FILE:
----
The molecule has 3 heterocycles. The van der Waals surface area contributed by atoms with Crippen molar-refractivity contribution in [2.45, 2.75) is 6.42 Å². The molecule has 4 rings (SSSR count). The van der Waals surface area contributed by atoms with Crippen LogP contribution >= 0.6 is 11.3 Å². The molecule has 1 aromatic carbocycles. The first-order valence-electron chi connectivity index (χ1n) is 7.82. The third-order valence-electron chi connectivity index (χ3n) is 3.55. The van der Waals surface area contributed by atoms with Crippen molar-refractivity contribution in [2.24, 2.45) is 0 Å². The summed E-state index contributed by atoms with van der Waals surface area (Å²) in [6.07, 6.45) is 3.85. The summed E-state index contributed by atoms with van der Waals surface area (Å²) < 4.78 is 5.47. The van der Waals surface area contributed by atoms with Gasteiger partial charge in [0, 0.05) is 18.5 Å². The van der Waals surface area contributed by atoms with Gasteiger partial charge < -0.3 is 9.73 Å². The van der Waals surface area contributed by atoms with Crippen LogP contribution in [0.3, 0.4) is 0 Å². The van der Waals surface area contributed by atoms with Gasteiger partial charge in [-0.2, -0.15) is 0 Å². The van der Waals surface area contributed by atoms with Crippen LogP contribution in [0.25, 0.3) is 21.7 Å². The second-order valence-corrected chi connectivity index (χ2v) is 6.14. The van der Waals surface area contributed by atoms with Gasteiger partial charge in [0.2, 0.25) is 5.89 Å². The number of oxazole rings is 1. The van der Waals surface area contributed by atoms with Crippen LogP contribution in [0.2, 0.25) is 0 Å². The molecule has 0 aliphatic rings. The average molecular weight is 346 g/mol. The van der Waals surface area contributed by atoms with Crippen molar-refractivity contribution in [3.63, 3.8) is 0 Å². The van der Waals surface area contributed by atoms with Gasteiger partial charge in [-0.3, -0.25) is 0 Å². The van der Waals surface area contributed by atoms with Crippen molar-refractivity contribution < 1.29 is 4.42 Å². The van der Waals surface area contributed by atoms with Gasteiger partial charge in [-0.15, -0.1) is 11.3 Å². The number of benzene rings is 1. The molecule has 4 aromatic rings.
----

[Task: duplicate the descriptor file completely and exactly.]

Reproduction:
The molecule has 3 heterocycles. The van der Waals surface area contributed by atoms with Crippen molar-refractivity contribution in [2.45, 2.75) is 6.42 Å². The molecule has 4 rings (SSSR count). The van der Waals surface area contributed by atoms with Crippen LogP contribution >= 0.6 is 11.3 Å². The molecule has 1 aromatic carbocycles. The first-order valence-electron chi connectivity index (χ1n) is 7.82. The third-order valence-electron chi connectivity index (χ3n) is 3.55. The van der Waals surface area contributed by atoms with Crippen molar-refractivity contribution in [2.24, 2.45) is 0 Å². The summed E-state index contributed by atoms with van der Waals surface area (Å²) in [6.07, 6.45) is 3.85. The summed E-state index contributed by atoms with van der Waals surface area (Å²) < 4.78 is 5.47. The van der Waals surface area contributed by atoms with Gasteiger partial charge in [0, 0.05) is 18.5 Å². The van der Waals surface area contributed by atoms with Gasteiger partial charge < -0.3 is 9.73 Å². The van der Waals surface area contributed by atoms with Crippen LogP contribution in [0.3, 0.4) is 0 Å². The van der Waals surface area contributed by atoms with Gasteiger partial charge in [-0.2, -0.15) is 0 Å². The van der Waals surface area contributed by atoms with Crippen LogP contribution in [0.25, 0.3) is 21.7 Å². The second-order valence-corrected chi connectivity index (χ2v) is 6.14. The van der Waals surface area contributed by atoms with Gasteiger partial charge in [0.2, 0.25) is 5.89 Å². The number of oxazole rings is 1. The van der Waals surface area contributed by atoms with Crippen LogP contribution in [0.2, 0.25) is 0 Å². The molecule has 0 aliphatic rings. The average molecular weight is 346 g/mol. The van der Waals surface area contributed by atoms with Crippen molar-refractivity contribution in [3.63, 3.8) is 0 Å². The van der Waals surface area contributed by atoms with Gasteiger partial charge in [-0.3, -0.25) is 0 Å². The van der Waals surface area contributed by atoms with Crippen molar-refractivity contribution < 1.29 is 4.42 Å². The van der Waals surface area contributed by atoms with Gasteiger partial charge in [-0.15, -0.1) is 11.3 Å². The number of benzene rings is 1. The molecule has 4 aromatic rings.